The slow but steady transformation of public spaces into spike-adorned seats and uncomfortable leaning benches has sparked a campaign to name and shame “designs against humanity”.
UK-based artist Stuart Semple (known for his creation of the world’s “pinkest pink” and the resulting feud with Anish Kapoor) felt compelled to raise awareness about increasingly hostile public spaces after his local council placed anti-homeless bars across benches in Bournemouth.
While the bars aren’t as visibly threatening as the “defensive spikes” retrofitted in London in 2014, they are still a painful deterrent to anyone hoping to take a load off.
Semple was quick to voice his outrage via Facebook and it wasn’t long before the post went viral, picking up more than 1 million views on the first day.
Inspired by the overwhelming response, Semple immediately began putting together HostileDesign.org.
Launched this week, the website encourages people around the world to call out these “design crimes” in an effort to dissolve prejudice and create inclusive public spaces.
The artist is also using Instagram to get the word out, creating the #hostiledesign hashtag so users can quickly and easily share examples of areas that “exclude, harm or otherwise hinder the freedom of a human being”.
Semple isn’t the first to call attention to this alarming trend. In 2016, Cara Chellew created #defensiveTO, a website documenting hostile architecture in the Greater Toronto Area and beyond.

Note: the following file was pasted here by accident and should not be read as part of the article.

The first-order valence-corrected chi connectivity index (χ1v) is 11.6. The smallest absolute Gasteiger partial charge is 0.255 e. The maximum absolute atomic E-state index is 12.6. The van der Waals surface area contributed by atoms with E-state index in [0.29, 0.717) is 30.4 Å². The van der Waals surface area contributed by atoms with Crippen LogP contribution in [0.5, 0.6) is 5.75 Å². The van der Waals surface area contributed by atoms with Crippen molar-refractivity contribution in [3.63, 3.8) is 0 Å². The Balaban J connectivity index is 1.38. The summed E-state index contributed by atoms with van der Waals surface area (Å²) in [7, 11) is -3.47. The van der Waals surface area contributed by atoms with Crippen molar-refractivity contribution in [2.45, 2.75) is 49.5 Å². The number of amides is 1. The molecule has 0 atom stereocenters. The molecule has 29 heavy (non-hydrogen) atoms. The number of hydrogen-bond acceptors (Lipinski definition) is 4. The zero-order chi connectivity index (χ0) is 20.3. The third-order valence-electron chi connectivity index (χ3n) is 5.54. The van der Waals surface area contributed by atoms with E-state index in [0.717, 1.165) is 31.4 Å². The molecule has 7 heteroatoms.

Chellew’s website explains that these defensive elements target the city’s most vulnerable, including the homeless, substance users, people with mental health issues and youth. Other vulnerable people like seniors and disabled people also “suffer disproportionately if spaces are designed defensively”.
To ensure that he isn’t just preaching to the choir, Semple has created Design Crime stickers to help educate people about the issue, and also to put pressure on city planners and local councils that are facilitating the biased practice.
Semple is no stranger to urban design and its capability for positive impact. For the past two years, he has been helping the city of Denver convert its public areas into friendlier, more welcoming spaces.
The Happy City project will feature a series of installations that aim to “incite widespread happiness” in the city through art, interaction and connection.
Lead image: Stuart Semple.